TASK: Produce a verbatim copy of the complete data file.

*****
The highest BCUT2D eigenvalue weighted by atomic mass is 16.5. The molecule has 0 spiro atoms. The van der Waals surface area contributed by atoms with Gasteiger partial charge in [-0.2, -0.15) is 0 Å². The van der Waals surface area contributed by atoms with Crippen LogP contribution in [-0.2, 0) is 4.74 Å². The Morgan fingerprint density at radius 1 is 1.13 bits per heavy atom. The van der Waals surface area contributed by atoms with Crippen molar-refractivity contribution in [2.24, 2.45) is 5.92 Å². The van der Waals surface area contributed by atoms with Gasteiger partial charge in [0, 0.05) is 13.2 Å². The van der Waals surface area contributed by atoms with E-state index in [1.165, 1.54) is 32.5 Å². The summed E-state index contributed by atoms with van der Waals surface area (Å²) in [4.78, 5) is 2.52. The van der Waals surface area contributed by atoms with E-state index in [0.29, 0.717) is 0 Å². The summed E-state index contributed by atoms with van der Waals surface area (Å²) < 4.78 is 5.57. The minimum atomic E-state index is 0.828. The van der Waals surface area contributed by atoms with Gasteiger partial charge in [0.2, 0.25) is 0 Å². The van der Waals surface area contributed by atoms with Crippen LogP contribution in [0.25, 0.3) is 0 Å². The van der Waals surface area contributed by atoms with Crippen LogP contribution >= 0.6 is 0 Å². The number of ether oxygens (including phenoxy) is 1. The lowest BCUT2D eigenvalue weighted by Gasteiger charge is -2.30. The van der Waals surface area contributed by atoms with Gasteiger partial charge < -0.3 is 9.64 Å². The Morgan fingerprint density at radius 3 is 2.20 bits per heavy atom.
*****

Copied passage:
The highest BCUT2D eigenvalue weighted by atomic mass is 16.5. The molecule has 0 spiro atoms. The van der Waals surface area contributed by atoms with Gasteiger partial charge in [-0.2, -0.15) is 0 Å². The van der Waals surface area contributed by atoms with Crippen LogP contribution in [-0.2, 0) is 4.74 Å². The Morgan fingerprint density at radius 1 is 1.13 bits per heavy atom. The van der Waals surface area contributed by atoms with Crippen molar-refractivity contribution in [2.24, 2.45) is 5.92 Å². The van der Waals surface area contributed by atoms with Gasteiger partial charge in [0, 0.05) is 13.2 Å². The van der Waals surface area contributed by atoms with E-state index in [1.165, 1.54) is 32.5 Å². The summed E-state index contributed by atoms with van der Waals surface area (Å²) in [4.78, 5) is 2.52. The van der Waals surface area contributed by atoms with E-state index in [0.29, 0.717) is 0 Å². The summed E-state index contributed by atoms with van der Waals surface area (Å²) < 4.78 is 5.57. The minimum atomic E-state index is 0.828. The van der Waals surface area contributed by atoms with Gasteiger partial charge in [0.2, 0.25) is 0 Å². The van der Waals surface area contributed by atoms with Crippen LogP contribution in [0.25, 0.3) is 0 Å². The van der Waals surface area contributed by atoms with Crippen LogP contribution >= 0.6 is 0 Å². The number of ether oxygens (including phenoxy) is 1. The lowest BCUT2D eigenvalue weighted by Gasteiger charge is -2.30. The van der Waals surface area contributed by atoms with Gasteiger partial charge < -0.3 is 9.64 Å². The Morgan fingerprint density at radius 3 is 2.20 bits per heavy atom.